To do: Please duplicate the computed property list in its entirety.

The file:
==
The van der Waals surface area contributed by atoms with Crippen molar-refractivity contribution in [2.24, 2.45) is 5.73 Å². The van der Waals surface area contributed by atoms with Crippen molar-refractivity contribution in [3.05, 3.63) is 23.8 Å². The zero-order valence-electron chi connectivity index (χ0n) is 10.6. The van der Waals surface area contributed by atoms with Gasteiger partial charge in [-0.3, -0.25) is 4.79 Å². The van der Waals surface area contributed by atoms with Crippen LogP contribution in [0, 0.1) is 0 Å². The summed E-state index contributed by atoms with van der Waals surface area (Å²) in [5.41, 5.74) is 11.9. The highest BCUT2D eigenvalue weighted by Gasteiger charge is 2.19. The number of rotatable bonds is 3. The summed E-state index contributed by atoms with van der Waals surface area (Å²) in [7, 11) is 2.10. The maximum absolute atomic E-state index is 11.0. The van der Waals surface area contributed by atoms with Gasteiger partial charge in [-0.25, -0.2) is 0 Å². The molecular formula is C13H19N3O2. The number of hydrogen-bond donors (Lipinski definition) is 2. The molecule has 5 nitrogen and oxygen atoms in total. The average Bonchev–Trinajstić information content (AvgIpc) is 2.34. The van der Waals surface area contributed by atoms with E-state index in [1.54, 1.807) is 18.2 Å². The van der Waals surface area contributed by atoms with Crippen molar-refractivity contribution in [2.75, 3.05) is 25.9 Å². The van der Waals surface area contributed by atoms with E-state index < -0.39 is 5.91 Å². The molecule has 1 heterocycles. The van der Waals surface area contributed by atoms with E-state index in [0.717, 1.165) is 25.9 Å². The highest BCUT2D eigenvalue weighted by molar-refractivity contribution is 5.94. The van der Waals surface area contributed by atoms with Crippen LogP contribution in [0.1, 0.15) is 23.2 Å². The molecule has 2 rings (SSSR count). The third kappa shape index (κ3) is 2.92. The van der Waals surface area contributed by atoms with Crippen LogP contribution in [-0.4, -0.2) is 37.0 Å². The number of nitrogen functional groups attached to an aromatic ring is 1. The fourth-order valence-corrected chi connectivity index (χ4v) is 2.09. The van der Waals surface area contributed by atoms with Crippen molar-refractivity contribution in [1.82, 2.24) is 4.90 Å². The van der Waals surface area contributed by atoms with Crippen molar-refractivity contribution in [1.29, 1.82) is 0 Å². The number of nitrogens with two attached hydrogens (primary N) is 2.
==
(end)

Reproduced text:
The van der Waals surface area contributed by atoms with Crippen molar-refractivity contribution in [2.24, 2.45) is 5.73 Å². The van der Waals surface area contributed by atoms with Crippen molar-refractivity contribution in [3.05, 3.63) is 23.8 Å². The zero-order valence-electron chi connectivity index (χ0n) is 10.6. The van der Waals surface area contributed by atoms with Gasteiger partial charge in [-0.3, -0.25) is 4.79 Å². The van der Waals surface area contributed by atoms with Crippen LogP contribution in [0, 0.1) is 0 Å². The summed E-state index contributed by atoms with van der Waals surface area (Å²) in [5.41, 5.74) is 11.9. The highest BCUT2D eigenvalue weighted by Gasteiger charge is 2.19. The number of rotatable bonds is 3. The summed E-state index contributed by atoms with van der Waals surface area (Å²) in [7, 11) is 2.10. The maximum absolute atomic E-state index is 11.0. The van der Waals surface area contributed by atoms with Gasteiger partial charge in [-0.25, -0.2) is 0 Å². The molecular formula is C13H19N3O2. The number of hydrogen-bond donors (Lipinski definition) is 2. The molecule has 5 nitrogen and oxygen atoms in total. The average Bonchev–Trinajstić information content (AvgIpc) is 2.34. The van der Waals surface area contributed by atoms with E-state index in [1.54, 1.807) is 18.2 Å². The van der Waals surface area contributed by atoms with Crippen molar-refractivity contribution in [2.75, 3.05) is 25.9 Å². The van der Waals surface area contributed by atoms with E-state index < -0.39 is 5.91 Å². The molecule has 1 heterocycles. The van der Waals surface area contributed by atoms with E-state index in [0.717, 1.165) is 25.9 Å². The highest BCUT2D eigenvalue weighted by molar-refractivity contribution is 5.94. The van der Waals surface area contributed by atoms with Crippen LogP contribution in [0.1, 0.15) is 23.2 Å². The molecule has 2 rings (SSSR count). The third kappa shape index (κ3) is 2.92. The van der Waals surface area contributed by atoms with Crippen LogP contribution in [-0.4, -0.2) is 37.0 Å². The number of nitrogen functional groups attached to an aromatic ring is 1. The fourth-order valence-corrected chi connectivity index (χ4v) is 2.09. The van der Waals surface area contributed by atoms with Crippen molar-refractivity contribution in [1.82, 2.24) is 4.90 Å². The van der Waals surface area contributed by atoms with Crippen molar-refractivity contribution in [1.29, 1.82) is 0 Å². The number of nitrogens with two attached hydrogens (primary N) is 2.